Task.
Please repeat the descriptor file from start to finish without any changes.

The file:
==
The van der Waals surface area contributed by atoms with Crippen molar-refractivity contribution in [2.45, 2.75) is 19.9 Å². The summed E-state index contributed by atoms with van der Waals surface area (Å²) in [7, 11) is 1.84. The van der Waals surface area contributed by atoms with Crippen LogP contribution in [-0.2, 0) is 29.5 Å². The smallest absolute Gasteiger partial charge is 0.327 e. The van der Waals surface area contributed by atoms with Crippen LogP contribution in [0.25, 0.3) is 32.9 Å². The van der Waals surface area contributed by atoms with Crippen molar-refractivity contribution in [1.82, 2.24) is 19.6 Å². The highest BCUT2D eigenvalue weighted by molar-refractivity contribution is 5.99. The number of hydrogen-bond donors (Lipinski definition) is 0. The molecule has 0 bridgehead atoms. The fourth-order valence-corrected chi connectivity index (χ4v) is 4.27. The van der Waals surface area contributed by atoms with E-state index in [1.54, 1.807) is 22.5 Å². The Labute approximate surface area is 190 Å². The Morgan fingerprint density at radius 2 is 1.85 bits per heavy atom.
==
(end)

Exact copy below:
The van der Waals surface area contributed by atoms with Crippen molar-refractivity contribution in [2.45, 2.75) is 19.9 Å². The summed E-state index contributed by atoms with van der Waals surface area (Å²) in [7, 11) is 1.84. The van der Waals surface area contributed by atoms with Crippen LogP contribution in [-0.2, 0) is 29.5 Å². The smallest absolute Gasteiger partial charge is 0.327 e. The van der Waals surface area contributed by atoms with Crippen LogP contribution in [0.25, 0.3) is 32.9 Å². The van der Waals surface area contributed by atoms with Crippen molar-refractivity contribution in [1.82, 2.24) is 19.6 Å². The highest BCUT2D eigenvalue weighted by molar-refractivity contribution is 5.99. The number of hydrogen-bond donors (Lipinski definition) is 0. The molecule has 0 bridgehead atoms. The fourth-order valence-corrected chi connectivity index (χ4v) is 4.27. The van der Waals surface area contributed by atoms with E-state index in [1.54, 1.807) is 22.5 Å². The Labute approximate surface area is 190 Å². The Morgan fingerprint density at radius 2 is 1.85 bits per heavy atom.